, schedule and engineering specifications that must be met; but there are other attributes of a project that are not always immediately evident; yet, when implemented, can add significant value. A delivered project that meets cost, schedule, engineering... ........................................................................ 27 Table 4 Description of Case Study Project ............................................................ 36 Table 5 Sensitivity of Meet the Cost Objective ..................................................... 37 Table 6 Sensitivity of Meet...

Gunby, Molly Gaynell

2011-02-22T23:59:59.000Z

329

Electricity Generation | Department of Energy  

Office of Energy Efficiency and Renewable Energy (EERE) Indexed Site

Electricity Generation Electricity Generation Photo of geothermal power plant. A geothermal resource requires fluid, heat and permeability in order to generate electricity:...

330

Next-generation transcriptome assembly  

E-Print Network (OSTI)

technologies - the next generation. Nat Rev Genet 11, 31-algorithms for next-generation sequencing data. Genomicsassembly from next- generation sequencing data. Genome Res

Martin, Jeffrey A.

2012-01-01T23:59:59.000Z

331

Kivalina wind generator  

SciTech Connect

The project reported was to construct a system to harness the winds of an Arctic site to generate electricity that would power a greenhouse where fruit and vegetables could be raised for local consumption. The installation of the tower and an Enertech 4K wind generator are described. (LEW)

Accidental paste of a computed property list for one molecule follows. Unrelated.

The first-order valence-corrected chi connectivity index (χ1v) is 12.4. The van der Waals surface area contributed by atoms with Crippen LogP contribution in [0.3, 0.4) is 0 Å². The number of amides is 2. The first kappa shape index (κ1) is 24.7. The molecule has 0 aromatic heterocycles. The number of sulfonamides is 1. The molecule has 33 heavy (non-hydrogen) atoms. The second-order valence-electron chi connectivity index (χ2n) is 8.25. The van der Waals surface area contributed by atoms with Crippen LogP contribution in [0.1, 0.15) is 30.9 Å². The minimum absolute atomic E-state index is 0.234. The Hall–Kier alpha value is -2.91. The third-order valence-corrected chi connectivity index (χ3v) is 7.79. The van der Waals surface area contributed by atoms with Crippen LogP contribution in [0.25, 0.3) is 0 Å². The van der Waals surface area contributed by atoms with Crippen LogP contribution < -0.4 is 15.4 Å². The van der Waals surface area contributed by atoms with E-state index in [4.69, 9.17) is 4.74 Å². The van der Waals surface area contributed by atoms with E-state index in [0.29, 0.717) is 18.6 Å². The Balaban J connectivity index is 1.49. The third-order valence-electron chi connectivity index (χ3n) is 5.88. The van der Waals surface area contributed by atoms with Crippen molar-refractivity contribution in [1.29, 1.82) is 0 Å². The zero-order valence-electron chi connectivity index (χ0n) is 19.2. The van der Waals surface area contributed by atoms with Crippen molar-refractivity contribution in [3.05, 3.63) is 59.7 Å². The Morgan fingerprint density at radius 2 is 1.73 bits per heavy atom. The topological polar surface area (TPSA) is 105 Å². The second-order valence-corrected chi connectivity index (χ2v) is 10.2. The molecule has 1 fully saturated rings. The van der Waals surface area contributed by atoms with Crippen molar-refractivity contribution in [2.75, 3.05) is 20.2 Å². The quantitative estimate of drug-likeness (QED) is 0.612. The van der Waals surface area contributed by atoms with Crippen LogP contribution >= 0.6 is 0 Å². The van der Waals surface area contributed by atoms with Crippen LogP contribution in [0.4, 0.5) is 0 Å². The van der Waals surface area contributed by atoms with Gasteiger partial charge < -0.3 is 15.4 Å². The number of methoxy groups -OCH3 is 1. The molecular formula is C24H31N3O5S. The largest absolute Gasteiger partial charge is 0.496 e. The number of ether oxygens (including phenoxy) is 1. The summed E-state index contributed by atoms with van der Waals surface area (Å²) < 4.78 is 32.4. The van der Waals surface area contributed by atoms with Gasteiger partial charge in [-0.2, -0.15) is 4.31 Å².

Aldrich, D.

1984-02-18T23:59:59.000Z

332

Nanowires for energy generation  

Science Journals Connector (OSTI)

As a result of their morphology, nanowires bring new properties and the promise of performance for a range of electronic devices. This review looks into the properties of nanowires and the multiple ways in which they have been exploited for energy generation, from photovoltaics to piezoelectric generators.

Pritesh Hiralal; Husnu Emrah Unalan; Gehan A

2012-01-01T23:59:59.000Z

333

features Utility Generator  

E-Print Network (OSTI)

#12;#12;#12;#12;features function utility Training Pool Utility Generator Per-frame function content utility classes utility classes utility Tree Decision Generator Module Utility Clustering Adaptive Content Classification Loop features content VO selection & Utility Selector content features Real

Chang, Shih-Fu

334

Event generator overview  

SciTech Connect

Due to their ability to provide detailed and quantitative predictions, the event generators have become an important part of studying relativistic heavy ion physics and of designing future experiments. In this talk, the author will briefly summarize recent progress in developing event generators for the relativistic heavy ion collisions.

Pang, Y.

1997-12-01T23:59:59.000Z

335

Improved solid aerosol generator  

DOE Patents (OSTI)